Forex Manual Back Testing – Candlestick

Forex Manual Back Testing – Candlestick

Manual back-testing is the most readily available form of back-testing available. Most traders understand it is possible to manually back-test their trading systems, but most traders choose not to manually back-test. Many charting packages make it easy to back-test. The vast majority of charts will allow the historical price, so that you may advance price slowly and “trade” the chart as it unfolds. For example, in Meta Trader 4 you simply hit the F12 key on your keyboard to advance the charts one price bar at a time. This is all that is needed for manual back-testing.

The candlestick is a popular chart that displays the opening price, the closing price, the high price and the low price for a market during a given time period. Each candlestick clearly represents the important market activity for the given time period.

To manually back-test, you simply scroll back in time and record your trades, the trades you would have taken had you been trading the chart in live market conditions. You can advance the candlesticks slowly, one at a time, record your entry price, the number of lots traded, your stop loss, and your profit target. You may be concerned that manual back-testing involves a lot of notes, spreadsheets, and record keeping. It is a meticulous, involved, and laborious method of back-testing. It is also extremely powerful.
If you aspire to trade by looking at a chart and making a trading decision, you are nearly duplicating the trading process with this form of back-testing. Most traders employ discretionary trading systems, so it follows that manual back-testing is the most appropriate form of back-testing for most traders.

Obviously manual back-testing will take some time, and it is sometimes difficult to avoid “cheating” with this type of back-testing. However, you must take care to avoid going forward on the chart and then reversing back in time to take a trade you would have taken. The key is to trade as if you are in that moment in time, with no information of the future. The experience gained with manual back-testing is priceless. You can quickly accumulate experience with your trading system if you back-test correctly.

Manual back-testing will yield statistics to help you understand the nature of your trading system. These statistics, as we will see later in this book, will become invaluable for determining how you should trade as they may be utilized to project your results into the future. A note about manual back-testing—it may seem tedious, it will take some time, you may want to give up when it progresses slowly, particularly when you are looking to accumulate hundreds of trades. Resist the temptation to avoid manual back-testing. Make progress in small chunks, an hour of testing per day can give you a huge advantage. The payoff is great and your experience testing your system will allow you to gain “experience” trading the system through different market conditions. Each trade during manual back-testing will march you closer to expertise. This expertise may be the difference between you abandoning your trading system during the inevitable drawdown, and maintaining confidence in your trading system through a drawdown. However, there are pitfalls associated with manual back-testing.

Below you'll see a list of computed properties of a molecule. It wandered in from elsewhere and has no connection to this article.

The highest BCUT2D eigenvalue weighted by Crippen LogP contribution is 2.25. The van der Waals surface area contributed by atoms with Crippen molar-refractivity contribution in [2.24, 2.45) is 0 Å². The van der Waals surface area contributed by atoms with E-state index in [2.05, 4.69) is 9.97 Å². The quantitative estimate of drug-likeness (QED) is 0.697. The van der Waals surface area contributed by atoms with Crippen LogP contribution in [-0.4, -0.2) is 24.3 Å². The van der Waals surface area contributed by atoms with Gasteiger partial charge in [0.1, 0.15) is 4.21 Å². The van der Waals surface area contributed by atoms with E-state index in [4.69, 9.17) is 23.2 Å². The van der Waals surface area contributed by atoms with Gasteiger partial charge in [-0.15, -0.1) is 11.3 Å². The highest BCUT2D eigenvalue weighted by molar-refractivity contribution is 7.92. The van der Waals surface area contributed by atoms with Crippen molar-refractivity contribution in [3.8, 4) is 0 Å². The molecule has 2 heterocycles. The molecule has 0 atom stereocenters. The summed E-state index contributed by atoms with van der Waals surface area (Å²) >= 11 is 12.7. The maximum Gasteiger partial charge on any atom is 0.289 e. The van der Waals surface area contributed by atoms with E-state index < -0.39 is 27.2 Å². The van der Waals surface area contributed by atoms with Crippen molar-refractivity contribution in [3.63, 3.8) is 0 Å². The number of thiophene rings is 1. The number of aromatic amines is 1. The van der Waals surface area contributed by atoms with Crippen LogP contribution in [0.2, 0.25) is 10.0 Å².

The most common pitfall traders fall into with this testing is engaging in future trading by advancing the chart, either by accident or intention, and then deciding that a trade would have been taken. Traders at times have difficulty discerning when future price data creeps into manual backtesting. Traders who are strict about not allowing trades after future data is viewed will avoid contaminating back-testing data. By trading only from rent candlestick on the chart, serious back-testers avoid going forward in time.

Hindsight bias is a critical killer that may creep into your manual backtesting if you allow it to happen. A good rule of thumb is to advance the charts slowly during your testing, and if you accidentally advance the chart too quickly, you must keep your trades to the right-hand edge of the chart. If you advance the chart and then go back to take a trade, you are leaving yourself open to the hindsight bias.


The tendency to overestimate the predictability of the market after the future outcome is known.

Even if you only take trades during testing by advancing the chart one candlestick at a time, hindsight bias may still sneak into your testing. If you are testing historical data on the EUR/USD in 2008, and you had experience trading in 2008, you may have a problem. Your subconscious may be pulling up the 2008 EUR/USD chart and you are obviously not even aware of it. To fight hindsight bias, take trades on the right-hand edge of the chart, do not go forward on the chart and then reverse back, and if you do accidentally go forward, resign yourself to skipping over any signals that pop up and stick to trading on the right-hand edge of the chart.


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